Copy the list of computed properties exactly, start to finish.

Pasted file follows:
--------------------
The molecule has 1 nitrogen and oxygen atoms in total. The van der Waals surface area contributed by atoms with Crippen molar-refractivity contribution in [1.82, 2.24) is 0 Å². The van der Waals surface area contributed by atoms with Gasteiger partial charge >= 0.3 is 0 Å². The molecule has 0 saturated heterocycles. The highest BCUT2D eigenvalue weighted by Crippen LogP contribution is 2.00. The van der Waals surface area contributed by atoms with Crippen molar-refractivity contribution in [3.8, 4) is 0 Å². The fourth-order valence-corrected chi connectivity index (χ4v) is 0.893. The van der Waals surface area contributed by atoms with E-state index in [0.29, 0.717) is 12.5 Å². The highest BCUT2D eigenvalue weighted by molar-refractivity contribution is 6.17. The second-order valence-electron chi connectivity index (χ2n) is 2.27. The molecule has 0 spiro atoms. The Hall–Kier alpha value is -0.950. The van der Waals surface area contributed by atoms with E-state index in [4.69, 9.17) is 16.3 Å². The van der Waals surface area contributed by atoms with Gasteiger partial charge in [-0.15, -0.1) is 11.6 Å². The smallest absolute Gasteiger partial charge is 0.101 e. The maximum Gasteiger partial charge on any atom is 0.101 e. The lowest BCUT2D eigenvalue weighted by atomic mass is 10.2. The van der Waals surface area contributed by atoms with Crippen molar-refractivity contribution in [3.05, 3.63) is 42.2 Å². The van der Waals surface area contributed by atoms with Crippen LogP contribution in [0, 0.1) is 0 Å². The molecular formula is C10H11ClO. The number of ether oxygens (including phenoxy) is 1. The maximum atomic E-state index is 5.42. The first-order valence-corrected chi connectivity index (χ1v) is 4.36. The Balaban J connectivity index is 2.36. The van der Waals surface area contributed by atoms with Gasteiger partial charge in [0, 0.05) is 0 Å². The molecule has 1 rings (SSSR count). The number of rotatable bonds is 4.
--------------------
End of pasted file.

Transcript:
The molecule has 1 nitrogen and oxygen atoms in total. The van der Waals surface area contributed by atoms with Crippen molar-refractivity contribution in [1.82, 2.24) is 0 Å². The van der Waals surface area contributed by atoms with Gasteiger partial charge >= 0.3 is 0 Å². The molecule has 0 saturated heterocycles. The highest BCUT2D eigenvalue weighted by Crippen LogP contribution is 2.00. The van der Waals surface area contributed by atoms with Crippen molar-refractivity contribution in [3.8, 4) is 0 Å². The fourth-order valence-corrected chi connectivity index (χ4v) is 0.893. The van der Waals surface area contributed by atoms with E-state index in [0.29, 0.717) is 12.5 Å². The highest BCUT2D eigenvalue weighted by molar-refractivity contribution is 6.17. The second-order valence-electron chi connectivity index (χ2n) is 2.27. The molecule has 0 spiro atoms. The Hall–Kier alpha value is -0.950. The van der Waals surface area contributed by atoms with E-state index in [4.69, 9.17) is 16.3 Å². The van der Waals surface area contributed by atoms with Gasteiger partial charge in [-0.15, -0.1) is 11.6 Å². The smallest absolute Gasteiger partial charge is 0.101 e. The maximum Gasteiger partial charge on any atom is 0.101 e. The lowest BCUT2D eigenvalue weighted by atomic mass is 10.2. The van der Waals surface area contributed by atoms with Crippen molar-refractivity contribution in [3.05, 3.63) is 42.2 Å². The van der Waals surface area contributed by atoms with Crippen LogP contribution in [0, 0.1) is 0 Å². The molecular formula is C10H11ClO. The number of ether oxygens (including phenoxy) is 1. The maximum atomic E-state index is 5.42. The first-order valence-corrected chi connectivity index (χ1v) is 4.36. The Balaban J connectivity index is 2.36. The van der Waals surface area contributed by atoms with Gasteiger partial charge in [0, 0.05) is 0 Å². The molecule has 1 rings (SSSR count). The number of rotatable bonds is 4.